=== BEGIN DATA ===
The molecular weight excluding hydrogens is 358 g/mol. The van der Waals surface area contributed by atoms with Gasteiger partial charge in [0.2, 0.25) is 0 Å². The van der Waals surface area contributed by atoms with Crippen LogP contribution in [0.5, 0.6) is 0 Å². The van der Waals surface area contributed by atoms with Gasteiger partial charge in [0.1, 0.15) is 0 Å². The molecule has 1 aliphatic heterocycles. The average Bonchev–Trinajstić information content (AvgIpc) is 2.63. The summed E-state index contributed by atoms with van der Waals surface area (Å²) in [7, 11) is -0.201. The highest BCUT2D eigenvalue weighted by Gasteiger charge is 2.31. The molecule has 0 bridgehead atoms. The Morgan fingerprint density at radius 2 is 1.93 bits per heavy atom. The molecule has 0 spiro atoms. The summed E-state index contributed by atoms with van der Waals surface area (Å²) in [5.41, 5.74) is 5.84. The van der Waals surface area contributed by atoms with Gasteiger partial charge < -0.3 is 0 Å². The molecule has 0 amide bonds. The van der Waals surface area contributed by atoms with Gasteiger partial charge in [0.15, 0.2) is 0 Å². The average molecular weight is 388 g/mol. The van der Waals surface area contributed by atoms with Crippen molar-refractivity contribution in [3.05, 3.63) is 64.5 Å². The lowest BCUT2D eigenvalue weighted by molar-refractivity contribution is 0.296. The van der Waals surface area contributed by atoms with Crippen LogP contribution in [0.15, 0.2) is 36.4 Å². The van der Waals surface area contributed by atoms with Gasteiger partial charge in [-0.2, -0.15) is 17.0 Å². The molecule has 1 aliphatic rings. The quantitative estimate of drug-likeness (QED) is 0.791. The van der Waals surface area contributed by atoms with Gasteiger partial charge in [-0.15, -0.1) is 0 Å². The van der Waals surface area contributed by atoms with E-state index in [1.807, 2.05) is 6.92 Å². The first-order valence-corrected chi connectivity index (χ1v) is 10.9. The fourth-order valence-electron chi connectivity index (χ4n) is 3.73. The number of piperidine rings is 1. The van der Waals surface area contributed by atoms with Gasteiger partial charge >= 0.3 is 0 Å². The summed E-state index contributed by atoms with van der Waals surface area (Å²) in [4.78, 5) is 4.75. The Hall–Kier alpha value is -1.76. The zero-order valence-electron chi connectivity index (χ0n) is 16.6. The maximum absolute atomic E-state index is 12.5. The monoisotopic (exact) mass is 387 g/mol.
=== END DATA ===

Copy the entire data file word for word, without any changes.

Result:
The molecular weight excluding hydrogens is 358 g/mol. The van der Waals surface area contributed by atoms with Gasteiger partial charge in [0.2, 0.25) is 0 Å². The van der Waals surface area contributed by atoms with Crippen LogP contribution in [0.5, 0.6) is 0 Å². The van der Waals surface area contributed by atoms with Gasteiger partial charge in [0.1, 0.15) is 0 Å². The molecule has 1 aliphatic heterocycles. The average Bonchev–Trinajstić information content (AvgIpc) is 2.63. The summed E-state index contributed by atoms with van der Waals surface area (Å²) in [7, 11) is -0.201. The highest BCUT2D eigenvalue weighted by Gasteiger charge is 2.31. The molecule has 0 bridgehead atoms. The Morgan fingerprint density at radius 2 is 1.93 bits per heavy atom. The molecule has 0 spiro atoms. The summed E-state index contributed by atoms with van der Waals surface area (Å²) in [5.41, 5.74) is 5.84. The van der Waals surface area contributed by atoms with Gasteiger partial charge < -0.3 is 0 Å². The molecule has 0 amide bonds. The van der Waals surface area contributed by atoms with Gasteiger partial charge in [0.15, 0.2) is 0 Å². The average molecular weight is 388 g/mol. The van der Waals surface area contributed by atoms with Crippen molar-refractivity contribution in [3.05, 3.63) is 64.5 Å². The lowest BCUT2D eigenvalue weighted by molar-refractivity contribution is 0.296. The van der Waals surface area contributed by atoms with Crippen LogP contribution in [0.15, 0.2) is 36.4 Å². The van der Waals surface area contributed by atoms with Gasteiger partial charge in [-0.2, -0.15) is 17.0 Å². The molecule has 1 aliphatic rings. The quantitative estimate of drug-likeness (QED) is 0.791. The van der Waals surface area contributed by atoms with Gasteiger partial charge in [-0.15, -0.1) is 0 Å². The van der Waals surface area contributed by atoms with E-state index in [1.807, 2.05) is 6.92 Å². The first-order valence-corrected chi connectivity index (χ1v) is 10.9. The fourth-order valence-electron chi connectivity index (χ4n) is 3.73. The number of piperidine rings is 1. The van der Waals surface area contributed by atoms with Gasteiger partial charge >= 0.3 is 0 Å². The summed E-state index contributed by atoms with van der Waals surface area (Å²) in [4.78, 5) is 4.75. The Hall–Kier alpha value is -1.76. The zero-order valence-electron chi connectivity index (χ0n) is 16.6. The maximum absolute atomic E-state index is 12.5. The monoisotopic (exact) mass is 387 g/mol.